Over a round of golf this past weekend, Sen. Rand Paul asked President Donald Trump's blessing for a sensitive diplomatic mission.
Paul proposed sitting down with Iranian Foreign Minister Javad Zarif to extend a fresh olive branch on the president's behalf, according to four U.S. officials. The aim: to reduce tensions between the two countries. Trump signed off on the idea.
With Zarif in New York City this week for U.N. meetings and private sitdowns with journalists and think-tank experts, the prospect of the dovish Kentucky senator serving as the administration's chief diplomatic emissary has rankled many administration officials, who are expressing concern that Paul's intervention threatens to scuttle the president's "maximum pressure" campaign against Tehran.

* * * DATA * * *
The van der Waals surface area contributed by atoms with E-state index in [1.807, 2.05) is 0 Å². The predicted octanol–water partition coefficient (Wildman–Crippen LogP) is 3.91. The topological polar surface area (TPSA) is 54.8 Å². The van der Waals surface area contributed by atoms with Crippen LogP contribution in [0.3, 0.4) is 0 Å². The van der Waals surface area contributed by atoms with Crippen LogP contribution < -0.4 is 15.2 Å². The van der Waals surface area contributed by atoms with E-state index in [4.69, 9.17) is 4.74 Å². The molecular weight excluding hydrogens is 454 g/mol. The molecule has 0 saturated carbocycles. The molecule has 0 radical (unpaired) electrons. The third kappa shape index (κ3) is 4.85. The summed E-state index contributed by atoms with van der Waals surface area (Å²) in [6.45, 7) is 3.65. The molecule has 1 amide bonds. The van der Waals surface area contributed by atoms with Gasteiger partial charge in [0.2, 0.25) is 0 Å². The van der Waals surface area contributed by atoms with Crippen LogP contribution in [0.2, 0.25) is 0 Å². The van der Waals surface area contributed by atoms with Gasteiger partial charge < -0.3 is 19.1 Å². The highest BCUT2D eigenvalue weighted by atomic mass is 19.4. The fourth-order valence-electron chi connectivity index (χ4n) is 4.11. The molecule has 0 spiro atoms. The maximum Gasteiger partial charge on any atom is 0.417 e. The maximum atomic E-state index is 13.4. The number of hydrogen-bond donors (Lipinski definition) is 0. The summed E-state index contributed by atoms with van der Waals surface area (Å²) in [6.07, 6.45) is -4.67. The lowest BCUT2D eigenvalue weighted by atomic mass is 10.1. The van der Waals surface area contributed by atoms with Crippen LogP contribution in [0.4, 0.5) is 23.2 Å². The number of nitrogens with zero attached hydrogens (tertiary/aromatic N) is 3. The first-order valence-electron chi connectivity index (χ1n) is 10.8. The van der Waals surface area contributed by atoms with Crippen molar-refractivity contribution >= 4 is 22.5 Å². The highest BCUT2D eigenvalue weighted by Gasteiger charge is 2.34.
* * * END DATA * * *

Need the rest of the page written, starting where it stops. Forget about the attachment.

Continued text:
It is unclear whether the senator will meet with Zarif. He and his office declined multiple requests for comment. But the president's willingness to tap Paul as the go-between with a top Iranian official is a demonstration both of his unorthodox approach to foreign affairs and his continuing desire, even as his aides threaten to squeeze Iran until it capitulates to U.S. demands, to entice the Islamic Republic's leaders to the negotiating table.